The human brain is wired to conserve energy and avoid difficulty.
This translates to consumer behavior in what psychologists call the "easy option bias".
When faced with choices, people rely on mental shortcuts that favor convenience over making commitments that require more effort.
Marketers and designers alike can leverage these shortcuts ethically to shape customer decisions.
1. We avoid making commitments
Committing to plans, appointments, contracts or major purchases involves cognitive effort that our brains instinctively resist. The preference for pleasure and avoiding pain means that unless pressed, many consumers will procrastinate finalizing details or signing agreements that require firm commitments. The limbic system triggers feelings of risk aversion when faced with committing now for a future reward. This is why sales professionals are trained to nudge customers towards commitment once interest is expressed.
Strategies should make the path to commitment as frictionless as possible. Reducing the steps and simplifying complex decisions that require customer commitment allows the convenience impulse to override the avoidance impulse. Tools that allow virtual signing of contracts or frictionless payment ease the commitment process.
2. We gravitate toward convenient options
All else being equal, the human brain will guide people to choose the more convenient option that requires the least effort. Our brains are constantly evaluating cost/benefit tradeoffs, and convenience has special power to override other costs. Amazon's 1-click purchasing dramatically boosted sales by allowing the convenience impulse to bypass normal evaluation.
Research shows that making the desired action the simplest and most frictionless path manipulates the brain's preference for least effort. Technology and design simplifications that remove barriers to convenience are powerful ways to nudge customer behavior.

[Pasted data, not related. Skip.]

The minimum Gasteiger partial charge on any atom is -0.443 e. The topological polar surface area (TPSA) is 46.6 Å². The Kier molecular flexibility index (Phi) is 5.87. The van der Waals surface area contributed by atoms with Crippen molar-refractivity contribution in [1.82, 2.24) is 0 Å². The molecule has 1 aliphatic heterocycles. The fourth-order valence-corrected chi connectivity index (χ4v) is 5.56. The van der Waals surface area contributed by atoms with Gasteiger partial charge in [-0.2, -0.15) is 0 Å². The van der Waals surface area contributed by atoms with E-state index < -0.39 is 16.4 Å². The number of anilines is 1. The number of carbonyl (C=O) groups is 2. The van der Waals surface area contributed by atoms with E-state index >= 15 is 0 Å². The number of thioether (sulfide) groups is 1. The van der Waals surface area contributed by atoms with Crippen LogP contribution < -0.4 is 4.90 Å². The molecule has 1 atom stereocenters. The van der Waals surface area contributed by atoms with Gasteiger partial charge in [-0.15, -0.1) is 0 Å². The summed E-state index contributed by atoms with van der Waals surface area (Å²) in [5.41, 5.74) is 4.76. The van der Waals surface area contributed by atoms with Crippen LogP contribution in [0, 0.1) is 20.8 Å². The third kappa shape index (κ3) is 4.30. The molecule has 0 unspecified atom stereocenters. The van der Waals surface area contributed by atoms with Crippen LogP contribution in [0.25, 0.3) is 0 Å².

3. We rationalize choosing the easy option
Once the human brain registers a commitment to an easy option or convenience-based choice, it goes to work justifying the decision to avoid cognitive dissonance. This self-delusion allows us to feel consistent with our perceptions of our motivations.
Messaging should connect convenience to emotional outcomes customers already desire, such as freedom, status or relaxation. Framing convenience as a benefit rather than a lazy shortcut activates reward centers and minimizes need for post-purchase rationalization.
4. We become attached to default options
Defaults require no additional work on the consumer's part, so the brain latches onto them. Sometimes called the "default effect", this mental process leads people to passively accept default settings or choices rather than evaluating alternatives. Companies use this effect when defaulting customers into email lists or continuity plans to streamline sales.
Where appropriate, leverage defaults and pre-selected options to subtly guide customers along the easiest choice architecture. Keep in mind that there are ethical implications to removing too much decision responsibility from consumers. Default options work best when they align with desired customer outcomes.
While convention states consumers make rational evaluations, science shows we often select the easiest option without realizing it.
Savvy marketers and designers shape decisions by understanding and utilizing mental shortcuts like the easy option bias rather than fighting them.
Ethically leveraging the path of least resistance can benefit consumers and businesses alike.